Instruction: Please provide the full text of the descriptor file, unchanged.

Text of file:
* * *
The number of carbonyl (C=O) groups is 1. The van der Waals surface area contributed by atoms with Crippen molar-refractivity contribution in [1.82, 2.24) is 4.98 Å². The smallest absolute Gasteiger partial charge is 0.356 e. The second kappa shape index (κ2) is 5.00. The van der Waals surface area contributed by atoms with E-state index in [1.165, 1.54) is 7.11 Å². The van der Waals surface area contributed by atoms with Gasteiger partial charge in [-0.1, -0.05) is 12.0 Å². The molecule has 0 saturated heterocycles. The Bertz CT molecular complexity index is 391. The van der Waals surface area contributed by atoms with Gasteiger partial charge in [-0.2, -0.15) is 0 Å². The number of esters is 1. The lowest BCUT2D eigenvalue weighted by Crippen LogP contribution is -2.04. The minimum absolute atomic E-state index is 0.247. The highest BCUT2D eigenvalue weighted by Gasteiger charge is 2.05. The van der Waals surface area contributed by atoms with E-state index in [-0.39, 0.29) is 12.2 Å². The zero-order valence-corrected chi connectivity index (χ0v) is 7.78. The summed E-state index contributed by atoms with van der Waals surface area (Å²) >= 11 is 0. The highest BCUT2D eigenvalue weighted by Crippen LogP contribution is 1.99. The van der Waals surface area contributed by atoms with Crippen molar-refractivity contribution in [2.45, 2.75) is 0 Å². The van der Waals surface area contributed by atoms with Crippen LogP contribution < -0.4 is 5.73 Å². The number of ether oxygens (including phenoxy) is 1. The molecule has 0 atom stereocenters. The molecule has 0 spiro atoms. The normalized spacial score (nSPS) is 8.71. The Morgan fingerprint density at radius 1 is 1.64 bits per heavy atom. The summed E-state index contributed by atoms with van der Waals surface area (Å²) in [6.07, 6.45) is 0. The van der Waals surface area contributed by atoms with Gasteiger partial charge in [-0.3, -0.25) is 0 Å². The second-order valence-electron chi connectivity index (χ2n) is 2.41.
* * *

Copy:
The number of carbonyl (C=O) groups is 1. The van der Waals surface area contributed by atoms with Crippen molar-refractivity contribution in [1.82, 2.24) is 4.98 Å². The smallest absolute Gasteiger partial charge is 0.356 e. The second kappa shape index (κ2) is 5.00. The van der Waals surface area contributed by atoms with E-state index in [1.165, 1.54) is 7.11 Å². The van der Waals surface area contributed by atoms with Gasteiger partial charge in [-0.1, -0.05) is 12.0 Å². The molecule has 0 saturated heterocycles. The Bertz CT molecular complexity index is 391. The van der Waals surface area contributed by atoms with Gasteiger partial charge in [-0.2, -0.15) is 0 Å². The number of esters is 1. The lowest BCUT2D eigenvalue weighted by Crippen LogP contribution is -2.04. The minimum absolute atomic E-state index is 0.247. The highest BCUT2D eigenvalue weighted by Gasteiger charge is 2.05. The van der Waals surface area contributed by atoms with E-state index in [-0.39, 0.29) is 12.2 Å². The zero-order valence-corrected chi connectivity index (χ0v) is 7.78. The summed E-state index contributed by atoms with van der Waals surface area (Å²) >= 11 is 0. The highest BCUT2D eigenvalue weighted by Crippen LogP contribution is 1.99. The van der Waals surface area contributed by atoms with Crippen molar-refractivity contribution in [2.45, 2.75) is 0 Å². The van der Waals surface area contributed by atoms with Crippen LogP contribution < -0.4 is 5.73 Å². The number of ether oxygens (including phenoxy) is 1. The molecule has 0 atom stereocenters. The molecule has 0 spiro atoms. The normalized spacial score (nSPS) is 8.71. The Morgan fingerprint density at radius 1 is 1.64 bits per heavy atom. The summed E-state index contributed by atoms with van der Waals surface area (Å²) in [6.07, 6.45) is 0. The van der Waals surface area contributed by atoms with Gasteiger partial charge in [-0.3, -0.25) is 0 Å². The second-order valence-electron chi connectivity index (χ2n) is 2.41.